The seat tube tapers imperceptibly from 38mm at the seat clamp zone down to 35mm for the derailleur clamp. A de rigueur replaceable rear derailleur hanger keeps things repairable in the event of an encounter with someone’s front wheel during the inevitable time spent in the echelon – that lowlands racer’s lifeboat.
Equipment: race worthy but budget conscious
The sense of luxurious quality is continued with the use of a Campagnolo Centaur drive train, including the Skeleton brakes offering differential stopping power (low-tech ABS) through the use of a less powerful single pivot rear calliper.
The carbon Ergo QS (for Quick Shift) levers have gone through a significant redesign of the internals and the result is noticeably reduced effort on both upshift and downshift. Adapting to the new ‘tap-fire’ style shifting required little time, and I found it even possible to reach over with my ring finger while on the flats and actuate the release trigger with ease.
Unusual for a frame tagged as a 58 cm, the Koga specs an FSA alloy stem just 90 mm long, combined with a somewhat narrow (just under 44cm outer) FSA double butted alloy anatomic bar. Having lived under the longer and wider doctrine (140/46 anyone?), I was surprised to find the stock position increasingly comfortable as the Road Racer was put through its paces.
Gear selection reflects the intended purpose (semi-pro racing): 53/39 up front with a 12/25 10 speed cassette at the rear will prove perfect for reasonable all around terrain and decent fitness. You’ll be able to use the inner ring more often for flat riding than with the current crop of 34’s or 36’s, while the 39/25 (42 inch) low gear should get a good portion of you over the bumps long before any thresholds are hit.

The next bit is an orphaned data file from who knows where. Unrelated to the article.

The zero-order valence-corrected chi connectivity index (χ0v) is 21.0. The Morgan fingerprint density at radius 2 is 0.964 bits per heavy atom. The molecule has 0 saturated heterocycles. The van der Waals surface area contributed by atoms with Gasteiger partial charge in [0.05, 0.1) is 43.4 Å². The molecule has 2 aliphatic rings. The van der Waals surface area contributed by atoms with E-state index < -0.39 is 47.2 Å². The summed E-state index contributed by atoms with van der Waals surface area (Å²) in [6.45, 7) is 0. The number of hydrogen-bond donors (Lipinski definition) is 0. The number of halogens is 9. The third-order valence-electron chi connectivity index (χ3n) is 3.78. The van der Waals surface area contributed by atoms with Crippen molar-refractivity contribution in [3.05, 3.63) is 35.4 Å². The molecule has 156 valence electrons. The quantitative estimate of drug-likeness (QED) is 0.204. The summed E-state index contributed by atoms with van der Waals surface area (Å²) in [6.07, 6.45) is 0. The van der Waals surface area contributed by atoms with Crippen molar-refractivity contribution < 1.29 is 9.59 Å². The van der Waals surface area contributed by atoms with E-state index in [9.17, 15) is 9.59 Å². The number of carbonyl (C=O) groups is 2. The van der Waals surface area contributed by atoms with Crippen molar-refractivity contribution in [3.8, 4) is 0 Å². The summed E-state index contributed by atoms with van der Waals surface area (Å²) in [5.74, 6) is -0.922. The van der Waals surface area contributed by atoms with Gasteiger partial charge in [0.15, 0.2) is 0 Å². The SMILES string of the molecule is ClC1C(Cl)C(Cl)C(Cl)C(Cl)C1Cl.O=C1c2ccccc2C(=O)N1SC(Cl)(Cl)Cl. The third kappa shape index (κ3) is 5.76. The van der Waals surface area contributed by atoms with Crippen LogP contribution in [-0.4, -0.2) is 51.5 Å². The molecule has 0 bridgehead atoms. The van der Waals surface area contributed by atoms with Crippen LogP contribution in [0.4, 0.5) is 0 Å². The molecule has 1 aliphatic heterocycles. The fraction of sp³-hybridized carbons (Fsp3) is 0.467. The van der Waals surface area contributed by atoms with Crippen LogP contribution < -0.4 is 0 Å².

With all the effort going into producing tailored ride qualities by exploiting carbon fibre’s unique properties, it’s disappointing to find an unyielding seat post topped with an uncomfortable steel-railed San Marco Blaze saddle. Do yourself a favour and ditch the FSA 31.6 gas pipe seat pin for something with thinner walls, and top it with a Ti railed saddle with either more give in the middle section or an anatomic cut out.
Wheels: reliable workhorses
Mavic is facing increasingly stiff competition, but continues to refine and broaden its product range. The Aksium Race wheel package, weighing in at 1250g up front and 1613g for the rear including rubber and cogs, provides good reliable service, and should shrug off gusty crosswinds, cobbles, high speed kerb launches, and repeated dressing room showers in village sports hall facilities. Stainless straight pull spokes with sealed cartridge bearings and chromoly axles ensure wide serviceability, but the unwelded rim joining process made itself known at the front while braking, despite machined surfaces.
Dutch tire outfit Vredestein provides the Koga with 23 section Fortezzas which were smooth and fast rolling. Super tough and grippy with enough height to prevent pinch flats when hitting unavoidable potholes and ridges from following another wheel closely, they were on an even par with that classic benchmark: the open Corsa Cx.
Summary: one for the connoisseur
This bike is squarely aimed at the road racer or rider who prefers a more traditional approach to position and design while benefiting from advances in materials and technology.
Some bikes announce their arrival with great fanfare only to have the pizzazz wear thin as the miles pile on, their limitations breaking through the brittle flashiness. The Koga Road Racer is the opposite. Steady and matter-of-fact at first, the brilliance of this bike lies in its purposeful and unobtrusive performance. As its effectiveness grows over time, so will your inner smile. Race on, Garth!